This implies that the euro will continue to depreciate, and if it is to make a meaningful contribution to EU GDP, it will have to depreciate a lot, perhaps even below the levels we saw back in 2002. It bears recalling that the trade-weighted euro has depreciated far less than EURUSD.
In the absence of growth, the centrifugal political forces that were set in motion by the crisis will only gain momentum. I expect this to be a drawn out process, but it is what will ultimately lead to a reconfiguration of membership in the single currency.
The timing in my mind is very uncertain. And this is a problem for me. Every time I see a bout of instability in Europe I will ask myself is this THE moment. This will make it hard to hold onto investment positions, because when the man bobbing in the ocean finally goes down for good, you will want to be light on risk.
Emerging Markets – Muddling through, no crisis
The fantastic 10-year run in EM started to unwind in 2012. I expect this has further to go while EM digests the rapid domestic credit expansion that drove its growth phase.
I do not expect a return to the EM crises of yesteryear, even though there may be a country or two that gets itself into policy trouble managing the transition. Unless social unrest breaks out in China (very low probability), I think the far superior initial conditions with which EM countries entered this down cycle will keep systemic EM crisis off the table.
To attract capital back into the EM asset class on a sustainable basis you will need a story with some combination of three things:
- Weakening dollar,
- Low/falling US rates, and
- A compelling growth differential story to convince investors to take that extra risk associated with EM allocations.
We are not there on any of these points—even though there may be a temptation to take a stab at EM in the beginning of the New Year, as the cumulative underperformance there has been enough to attract some mean reverters.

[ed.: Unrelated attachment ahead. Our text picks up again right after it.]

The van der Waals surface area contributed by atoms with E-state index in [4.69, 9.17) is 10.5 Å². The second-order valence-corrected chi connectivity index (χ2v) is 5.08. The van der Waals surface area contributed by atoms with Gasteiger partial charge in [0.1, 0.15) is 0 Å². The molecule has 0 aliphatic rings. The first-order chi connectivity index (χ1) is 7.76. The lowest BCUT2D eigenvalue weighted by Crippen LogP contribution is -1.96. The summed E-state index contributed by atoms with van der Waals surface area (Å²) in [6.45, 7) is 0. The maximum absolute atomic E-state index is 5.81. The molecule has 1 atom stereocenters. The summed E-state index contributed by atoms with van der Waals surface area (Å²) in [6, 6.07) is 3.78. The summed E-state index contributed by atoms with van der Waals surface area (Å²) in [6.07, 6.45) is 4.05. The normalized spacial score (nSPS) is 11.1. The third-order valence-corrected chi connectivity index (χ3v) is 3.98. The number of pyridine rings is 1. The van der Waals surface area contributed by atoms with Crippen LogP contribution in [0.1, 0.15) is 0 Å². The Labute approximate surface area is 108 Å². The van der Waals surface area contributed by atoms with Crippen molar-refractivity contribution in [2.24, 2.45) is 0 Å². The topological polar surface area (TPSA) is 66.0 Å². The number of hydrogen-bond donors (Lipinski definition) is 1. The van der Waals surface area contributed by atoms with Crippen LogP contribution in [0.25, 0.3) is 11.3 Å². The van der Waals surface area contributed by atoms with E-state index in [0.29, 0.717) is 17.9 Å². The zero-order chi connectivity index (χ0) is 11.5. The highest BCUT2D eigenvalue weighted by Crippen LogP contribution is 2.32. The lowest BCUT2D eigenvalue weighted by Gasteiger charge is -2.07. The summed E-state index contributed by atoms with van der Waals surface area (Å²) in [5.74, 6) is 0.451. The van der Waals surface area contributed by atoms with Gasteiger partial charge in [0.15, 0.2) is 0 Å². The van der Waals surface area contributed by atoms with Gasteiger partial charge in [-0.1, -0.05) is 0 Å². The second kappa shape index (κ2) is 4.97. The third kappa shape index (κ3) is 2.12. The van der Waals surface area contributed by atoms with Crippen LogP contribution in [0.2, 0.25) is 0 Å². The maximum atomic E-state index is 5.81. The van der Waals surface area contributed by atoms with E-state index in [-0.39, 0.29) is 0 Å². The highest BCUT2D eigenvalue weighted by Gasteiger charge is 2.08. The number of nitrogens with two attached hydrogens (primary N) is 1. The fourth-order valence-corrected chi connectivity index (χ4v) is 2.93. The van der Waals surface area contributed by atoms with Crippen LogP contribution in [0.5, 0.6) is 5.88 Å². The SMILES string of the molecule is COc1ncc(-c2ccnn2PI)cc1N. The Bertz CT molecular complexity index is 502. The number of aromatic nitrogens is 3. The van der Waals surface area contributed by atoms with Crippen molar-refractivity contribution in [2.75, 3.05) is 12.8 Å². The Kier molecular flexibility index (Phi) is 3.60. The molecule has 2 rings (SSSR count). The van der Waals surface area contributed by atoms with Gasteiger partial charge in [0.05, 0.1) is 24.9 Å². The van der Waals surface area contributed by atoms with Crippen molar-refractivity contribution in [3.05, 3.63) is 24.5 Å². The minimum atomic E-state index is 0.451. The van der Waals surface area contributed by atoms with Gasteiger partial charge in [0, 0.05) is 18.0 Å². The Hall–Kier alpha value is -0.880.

Commodities – Stay away
Very much like EM, commodities had a supercycle run that ended in 2012. With the prospect of rising rates in the US and a strengthening dollar, it’s hard to see when its fortunes might change.
The bottom line is that portfolio demand for commodity allocations will continue to retreat. Investors chase performance in reverse as well. Pension funds will cut back or get out, and commodity funds and specialty products will continue to unwind. Commodity investors just started in 2014 getting used to the notion that the wind is no longer at their backs.
Soft commodities have faster supply responses, so, they may well do fine. But hard commodities and especially precious metals should continue to go lower in dollar terms.
Oil is a bit of a special case, if for no other reason than it has already fallen far and fast. It could well bounce. But the weaker portfolio demand for commodities and the technological substitution that will likely threaten oil long term make a sustained bounce a serious uphill endeavor.
Of course there will be many things that surprise us over the course of the year ahead. And we will have to adjust to them as they develop, but these are the grandes lignes as they appear to me on the eve of the New Year.
December 23rd 2014